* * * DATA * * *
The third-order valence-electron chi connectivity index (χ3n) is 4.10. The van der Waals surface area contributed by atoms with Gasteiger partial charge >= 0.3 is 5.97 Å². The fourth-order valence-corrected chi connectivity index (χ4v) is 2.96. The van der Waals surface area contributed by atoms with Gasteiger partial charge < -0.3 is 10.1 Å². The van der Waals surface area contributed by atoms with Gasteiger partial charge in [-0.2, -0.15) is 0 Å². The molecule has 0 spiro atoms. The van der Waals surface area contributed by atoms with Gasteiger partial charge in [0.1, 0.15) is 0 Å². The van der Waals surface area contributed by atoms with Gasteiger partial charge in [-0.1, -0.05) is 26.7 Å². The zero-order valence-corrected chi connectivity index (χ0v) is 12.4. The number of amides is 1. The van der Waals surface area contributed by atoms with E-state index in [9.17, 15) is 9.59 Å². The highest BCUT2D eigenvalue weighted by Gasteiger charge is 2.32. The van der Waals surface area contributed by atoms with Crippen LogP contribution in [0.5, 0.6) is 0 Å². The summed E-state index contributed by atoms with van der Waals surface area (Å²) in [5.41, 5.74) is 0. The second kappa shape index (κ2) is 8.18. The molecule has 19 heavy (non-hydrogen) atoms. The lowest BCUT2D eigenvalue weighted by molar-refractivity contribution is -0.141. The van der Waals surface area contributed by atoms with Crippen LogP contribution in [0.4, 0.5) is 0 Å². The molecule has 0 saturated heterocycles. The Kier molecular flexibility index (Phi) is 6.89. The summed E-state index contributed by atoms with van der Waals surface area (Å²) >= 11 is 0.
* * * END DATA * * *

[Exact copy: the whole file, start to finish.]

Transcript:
The third-order valence-electron chi connectivity index (χ3n) is 4.10. The van der Waals surface area contributed by atoms with Gasteiger partial charge >= 0.3 is 5.97 Å². The fourth-order valence-corrected chi connectivity index (χ4v) is 2.96. The van der Waals surface area contributed by atoms with Gasteiger partial charge < -0.3 is 10.1 Å². The van der Waals surface area contributed by atoms with Gasteiger partial charge in [-0.2, -0.15) is 0 Å². The molecule has 0 spiro atoms. The van der Waals surface area contributed by atoms with Gasteiger partial charge in [0.1, 0.15) is 0 Å². The van der Waals surface area contributed by atoms with Gasteiger partial charge in [-0.1, -0.05) is 26.7 Å². The zero-order valence-corrected chi connectivity index (χ0v) is 12.4. The number of amides is 1. The van der Waals surface area contributed by atoms with E-state index in [9.17, 15) is 9.59 Å². The highest BCUT2D eigenvalue weighted by Gasteiger charge is 2.32. The van der Waals surface area contributed by atoms with Crippen LogP contribution in [0.5, 0.6) is 0 Å². The summed E-state index contributed by atoms with van der Waals surface area (Å²) in [5.41, 5.74) is 0. The second kappa shape index (κ2) is 8.18. The molecule has 19 heavy (non-hydrogen) atoms. The lowest BCUT2D eigenvalue weighted by molar-refractivity contribution is -0.141. The van der Waals surface area contributed by atoms with Crippen LogP contribution in [0.4, 0.5) is 0 Å². The molecule has 0 saturated heterocycles. The Kier molecular flexibility index (Phi) is 6.89. The summed E-state index contributed by atoms with van der Waals surface area (Å²) >= 11 is 0.